Three in five UK businesses now feel more responsible for their employees’ health, study shows
The Covid-19 crisis has caused more employers to take their employees' mental and physical health seriously - and not just in the workplace - research by Aetna International has revealed.
According to the study, three in five (63%) UK business leaders said they now feel more responsible for their employees' health and wellbeing, while the same number also recognised that expectations around employer-provided health support have changed notably since the beginning of the pandemic, particularly when it comes to mental health.
The survey, which involved 4000 office workers - many of them working remotely - and 1000 businesses in four markets (the UK, US, Singapore and UAE), suggested that firms have a better understanding of employee health concerns than they did 18 months ago and many have already taken action.
It’s encouraging to see that employers have recognised the increasing importance of robust health and wellbeing support.
Close to two thirds (63%) of employees working for an employer globally said working for an employer that provides mental health support is now more important than it was a year ago, while over half (54%) of businesses claim their company has improved the provision of mental health support and benefits to support employee wellbeing.
Damian Lenihan, executive director for Europe at Aetna International said: "It's encouraging to see that employers have recognised the increasing importance of robust health and wellbeing support, particularly when it comes to benefits and interventions designed to support mental health and wellbeing. There's no doubt the pandemic has taken a toll on people's mental and emotional resilience; this year, businesses everywhere need to consider their role in addressing this burden."
Impact and effectiveness
The Aetna research also revealed that employers consistently over-estimate the impact and effectiveness of the health benefits they offer, with four in 10 UK businesses rating the support their company provides for stress as ‘good', compared to just under a quarter of employees working from home (23%) and three in 10 still working in the office (32%) who said the same.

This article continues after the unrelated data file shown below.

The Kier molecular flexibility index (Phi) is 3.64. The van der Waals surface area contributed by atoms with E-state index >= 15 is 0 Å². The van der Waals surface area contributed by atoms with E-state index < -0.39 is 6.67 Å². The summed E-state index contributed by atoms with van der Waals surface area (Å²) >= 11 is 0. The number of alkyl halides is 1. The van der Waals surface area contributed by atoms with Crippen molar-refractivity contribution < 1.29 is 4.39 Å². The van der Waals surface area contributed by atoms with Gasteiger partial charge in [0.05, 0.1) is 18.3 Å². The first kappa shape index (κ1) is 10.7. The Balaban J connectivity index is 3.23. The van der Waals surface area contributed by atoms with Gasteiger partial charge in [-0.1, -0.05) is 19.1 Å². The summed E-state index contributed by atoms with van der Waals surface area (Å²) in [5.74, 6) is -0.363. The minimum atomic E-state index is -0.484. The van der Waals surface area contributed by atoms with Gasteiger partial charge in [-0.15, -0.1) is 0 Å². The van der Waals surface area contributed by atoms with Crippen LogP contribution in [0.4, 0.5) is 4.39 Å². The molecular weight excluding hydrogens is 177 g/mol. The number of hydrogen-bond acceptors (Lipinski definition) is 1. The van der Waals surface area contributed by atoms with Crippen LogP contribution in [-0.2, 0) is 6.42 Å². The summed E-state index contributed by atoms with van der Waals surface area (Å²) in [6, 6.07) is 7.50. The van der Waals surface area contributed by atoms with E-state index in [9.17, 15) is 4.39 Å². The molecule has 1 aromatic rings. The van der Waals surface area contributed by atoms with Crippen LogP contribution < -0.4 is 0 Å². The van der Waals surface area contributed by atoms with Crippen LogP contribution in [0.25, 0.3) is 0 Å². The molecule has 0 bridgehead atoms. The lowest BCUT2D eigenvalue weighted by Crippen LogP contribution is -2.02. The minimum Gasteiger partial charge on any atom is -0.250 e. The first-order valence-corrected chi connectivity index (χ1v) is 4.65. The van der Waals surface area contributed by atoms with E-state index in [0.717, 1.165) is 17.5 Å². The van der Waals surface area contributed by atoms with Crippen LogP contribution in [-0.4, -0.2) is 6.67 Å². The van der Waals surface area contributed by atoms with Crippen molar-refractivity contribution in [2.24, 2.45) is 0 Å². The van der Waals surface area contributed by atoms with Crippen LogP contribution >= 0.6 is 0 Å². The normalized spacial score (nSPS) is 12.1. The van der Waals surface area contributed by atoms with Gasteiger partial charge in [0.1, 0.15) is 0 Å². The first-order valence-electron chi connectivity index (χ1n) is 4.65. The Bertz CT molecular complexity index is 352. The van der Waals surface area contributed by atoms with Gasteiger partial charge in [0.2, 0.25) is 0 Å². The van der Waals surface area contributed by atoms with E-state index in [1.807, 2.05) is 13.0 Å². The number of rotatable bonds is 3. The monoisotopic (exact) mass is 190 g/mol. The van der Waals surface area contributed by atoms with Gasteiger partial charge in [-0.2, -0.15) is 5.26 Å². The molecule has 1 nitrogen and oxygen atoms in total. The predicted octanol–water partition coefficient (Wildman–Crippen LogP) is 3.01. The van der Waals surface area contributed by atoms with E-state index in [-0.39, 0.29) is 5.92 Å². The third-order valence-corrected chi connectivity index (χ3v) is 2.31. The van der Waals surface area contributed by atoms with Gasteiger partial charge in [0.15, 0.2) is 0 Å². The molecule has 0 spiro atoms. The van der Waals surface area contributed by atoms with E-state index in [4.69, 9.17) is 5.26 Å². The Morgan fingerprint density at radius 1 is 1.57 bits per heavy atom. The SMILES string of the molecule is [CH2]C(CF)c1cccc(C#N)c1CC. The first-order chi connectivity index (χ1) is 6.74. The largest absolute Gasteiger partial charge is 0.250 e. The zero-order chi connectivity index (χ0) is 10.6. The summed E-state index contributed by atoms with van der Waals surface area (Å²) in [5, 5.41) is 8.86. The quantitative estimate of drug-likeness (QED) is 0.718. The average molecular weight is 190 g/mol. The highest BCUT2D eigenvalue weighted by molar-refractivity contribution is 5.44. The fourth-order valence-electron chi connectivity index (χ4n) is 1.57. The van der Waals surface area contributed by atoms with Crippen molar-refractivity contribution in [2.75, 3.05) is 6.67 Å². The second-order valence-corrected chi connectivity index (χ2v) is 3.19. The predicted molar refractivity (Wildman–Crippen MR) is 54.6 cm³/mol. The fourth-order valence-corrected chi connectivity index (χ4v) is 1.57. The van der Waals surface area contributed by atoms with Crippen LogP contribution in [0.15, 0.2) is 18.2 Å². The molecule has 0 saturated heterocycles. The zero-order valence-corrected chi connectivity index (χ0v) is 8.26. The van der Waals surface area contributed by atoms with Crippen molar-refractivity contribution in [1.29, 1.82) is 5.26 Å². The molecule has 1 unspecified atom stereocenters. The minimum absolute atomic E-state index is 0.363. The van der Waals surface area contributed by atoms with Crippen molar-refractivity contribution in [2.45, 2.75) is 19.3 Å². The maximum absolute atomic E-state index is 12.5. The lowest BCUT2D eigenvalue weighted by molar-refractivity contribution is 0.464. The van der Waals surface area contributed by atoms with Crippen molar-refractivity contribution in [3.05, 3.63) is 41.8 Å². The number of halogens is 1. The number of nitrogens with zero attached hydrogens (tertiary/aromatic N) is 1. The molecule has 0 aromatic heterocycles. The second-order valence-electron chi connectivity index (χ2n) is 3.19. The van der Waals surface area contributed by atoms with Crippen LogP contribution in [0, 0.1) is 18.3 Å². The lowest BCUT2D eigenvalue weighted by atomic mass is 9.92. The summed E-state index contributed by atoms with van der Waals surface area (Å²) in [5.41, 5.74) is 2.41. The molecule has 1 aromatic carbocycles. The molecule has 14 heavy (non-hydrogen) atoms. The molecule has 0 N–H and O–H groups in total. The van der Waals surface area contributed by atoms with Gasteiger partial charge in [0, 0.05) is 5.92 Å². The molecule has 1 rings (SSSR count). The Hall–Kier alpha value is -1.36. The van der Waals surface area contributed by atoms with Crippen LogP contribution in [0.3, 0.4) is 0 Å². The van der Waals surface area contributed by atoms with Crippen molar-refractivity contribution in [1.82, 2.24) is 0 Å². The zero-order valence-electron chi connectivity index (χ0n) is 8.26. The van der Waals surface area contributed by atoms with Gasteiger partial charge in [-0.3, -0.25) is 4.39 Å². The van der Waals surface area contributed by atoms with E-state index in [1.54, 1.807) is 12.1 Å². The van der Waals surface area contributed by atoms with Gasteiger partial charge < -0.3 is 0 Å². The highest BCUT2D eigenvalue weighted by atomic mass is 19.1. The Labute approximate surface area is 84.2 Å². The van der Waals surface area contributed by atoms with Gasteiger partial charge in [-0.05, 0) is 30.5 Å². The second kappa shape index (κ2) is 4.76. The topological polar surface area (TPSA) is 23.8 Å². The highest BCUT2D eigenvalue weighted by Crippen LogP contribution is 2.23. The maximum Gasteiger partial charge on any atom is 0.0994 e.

Concerningly around a fifth of UK employees working remotely rated the support they receive for stress as ‘poor'. While a third of UK workers said the support they received for mental health issues for anxiety and stress as ‘good', closer to half (44%) of UK business thought this was the case.
Meanwhile, more than half of UK workers believed that their employer should be spending more on health benefits and resources to help them stay healthy, but only a third of businesses agreed (36%).
Additionally, a fifth (21%) of UK employers stated that health support from their employer has not improved at all since the beginning of the pandemic, suggesting some companies are under-investing.
Lenihan continued: "Whilst it's positive to see that the perceptions of employers are now more aligned with the experiences of their employees, our research suggests there is still more do to ensure health benefits and HR strategies are not only fit for purpose today, but also for the future. The views of employers and their employees remain polarised when it comes to the steps businesses need to take to strengthen workplace wellbeing provisions."
The research also revealed how employee attitudes towards health benefits are changing.
While previously the majority of UK employees agreed they were more likely to stay with an employer if they provided good physical health support (93%) or if their family or partner was also covered by the company's healthy living policies (94%), post-pandemic employees said they are now most attracted to a company that offers good annual leave entitlement (41%), followed by the ability to work from home (35%).
These two factors also have the biggest impact on the likelihood of staying with an employer for longer (36% and 33%, respectively), the study showed.
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